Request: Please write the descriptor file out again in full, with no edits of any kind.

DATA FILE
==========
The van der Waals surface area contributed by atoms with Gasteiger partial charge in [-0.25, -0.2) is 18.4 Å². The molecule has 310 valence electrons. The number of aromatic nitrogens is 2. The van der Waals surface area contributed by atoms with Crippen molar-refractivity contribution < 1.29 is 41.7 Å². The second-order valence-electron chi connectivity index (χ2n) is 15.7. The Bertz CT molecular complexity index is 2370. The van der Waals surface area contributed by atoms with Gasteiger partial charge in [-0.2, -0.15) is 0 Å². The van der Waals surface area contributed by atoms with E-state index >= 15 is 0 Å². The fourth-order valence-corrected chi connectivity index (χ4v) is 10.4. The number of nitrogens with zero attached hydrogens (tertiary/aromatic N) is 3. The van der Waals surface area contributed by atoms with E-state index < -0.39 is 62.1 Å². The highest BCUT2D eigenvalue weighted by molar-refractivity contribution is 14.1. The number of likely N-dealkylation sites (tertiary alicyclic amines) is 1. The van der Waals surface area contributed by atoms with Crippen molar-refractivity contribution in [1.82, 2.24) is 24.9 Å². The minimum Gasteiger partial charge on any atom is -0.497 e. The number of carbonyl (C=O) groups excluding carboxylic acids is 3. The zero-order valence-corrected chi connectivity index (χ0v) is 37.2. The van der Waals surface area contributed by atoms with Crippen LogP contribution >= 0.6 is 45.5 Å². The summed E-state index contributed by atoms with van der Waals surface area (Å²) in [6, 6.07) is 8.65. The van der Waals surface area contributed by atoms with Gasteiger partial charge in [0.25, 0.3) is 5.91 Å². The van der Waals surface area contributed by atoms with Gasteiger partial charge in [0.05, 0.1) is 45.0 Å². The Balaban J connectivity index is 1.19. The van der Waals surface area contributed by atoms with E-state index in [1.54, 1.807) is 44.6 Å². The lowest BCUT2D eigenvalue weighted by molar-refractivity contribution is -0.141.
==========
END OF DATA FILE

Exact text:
The van der Waals surface area contributed by atoms with Gasteiger partial charge in [-0.25, -0.2) is 18.4 Å². The molecule has 310 valence electrons. The number of aromatic nitrogens is 2. The van der Waals surface area contributed by atoms with Crippen molar-refractivity contribution < 1.29 is 41.7 Å². The second-order valence-electron chi connectivity index (χ2n) is 15.7. The Bertz CT molecular complexity index is 2370. The van der Waals surface area contributed by atoms with Gasteiger partial charge in [-0.2, -0.15) is 0 Å². The van der Waals surface area contributed by atoms with E-state index >= 15 is 0 Å². The fourth-order valence-corrected chi connectivity index (χ4v) is 10.4. The number of nitrogens with zero attached hydrogens (tertiary/aromatic N) is 3. The van der Waals surface area contributed by atoms with E-state index < -0.39 is 62.1 Å². The highest BCUT2D eigenvalue weighted by molar-refractivity contribution is 14.1. The number of likely N-dealkylation sites (tertiary alicyclic amines) is 1. The van der Waals surface area contributed by atoms with Crippen molar-refractivity contribution in [1.82, 2.24) is 24.9 Å². The minimum Gasteiger partial charge on any atom is -0.497 e. The number of carbonyl (C=O) groups excluding carboxylic acids is 3. The zero-order valence-corrected chi connectivity index (χ0v) is 37.2. The van der Waals surface area contributed by atoms with Crippen LogP contribution >= 0.6 is 45.5 Å². The summed E-state index contributed by atoms with van der Waals surface area (Å²) in [6, 6.07) is 8.65. The van der Waals surface area contributed by atoms with Gasteiger partial charge in [0.25, 0.3) is 5.91 Å². The van der Waals surface area contributed by atoms with Gasteiger partial charge in [0.05, 0.1) is 45.0 Å². The Balaban J connectivity index is 1.19. The van der Waals surface area contributed by atoms with E-state index in [1.54, 1.807) is 44.6 Å². The lowest BCUT2D eigenvalue weighted by molar-refractivity contribution is -0.141.